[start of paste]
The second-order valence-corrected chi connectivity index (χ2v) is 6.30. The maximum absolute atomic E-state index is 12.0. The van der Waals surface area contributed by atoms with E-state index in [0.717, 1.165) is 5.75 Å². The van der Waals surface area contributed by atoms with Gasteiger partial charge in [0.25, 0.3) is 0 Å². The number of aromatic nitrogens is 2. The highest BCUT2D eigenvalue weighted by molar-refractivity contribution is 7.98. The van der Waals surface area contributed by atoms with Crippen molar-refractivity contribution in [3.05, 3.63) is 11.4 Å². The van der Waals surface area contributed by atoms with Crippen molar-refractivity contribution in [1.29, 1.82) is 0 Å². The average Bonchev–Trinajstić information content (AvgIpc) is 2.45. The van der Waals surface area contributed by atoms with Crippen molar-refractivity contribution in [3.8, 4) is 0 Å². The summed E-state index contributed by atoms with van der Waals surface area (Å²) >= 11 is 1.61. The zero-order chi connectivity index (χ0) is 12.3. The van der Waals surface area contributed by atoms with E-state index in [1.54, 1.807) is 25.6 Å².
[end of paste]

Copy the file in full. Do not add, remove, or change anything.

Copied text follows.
The second-order valence-corrected chi connectivity index (χ2v) is 6.30. The maximum absolute atomic E-state index is 12.0. The van der Waals surface area contributed by atoms with E-state index in [0.717, 1.165) is 5.75 Å². The van der Waals surface area contributed by atoms with Gasteiger partial charge in [0.25, 0.3) is 0 Å². The number of aromatic nitrogens is 2. The highest BCUT2D eigenvalue weighted by molar-refractivity contribution is 7.98. The van der Waals surface area contributed by atoms with Crippen molar-refractivity contribution in [3.05, 3.63) is 11.4 Å². The van der Waals surface area contributed by atoms with Crippen molar-refractivity contribution in [1.29, 1.82) is 0 Å². The average Bonchev–Trinajstić information content (AvgIpc) is 2.45. The van der Waals surface area contributed by atoms with Crippen molar-refractivity contribution in [3.8, 4) is 0 Å². The summed E-state index contributed by atoms with van der Waals surface area (Å²) >= 11 is 1.61. The zero-order chi connectivity index (χ0) is 12.3. The van der Waals surface area contributed by atoms with E-state index in [1.54, 1.807) is 25.6 Å².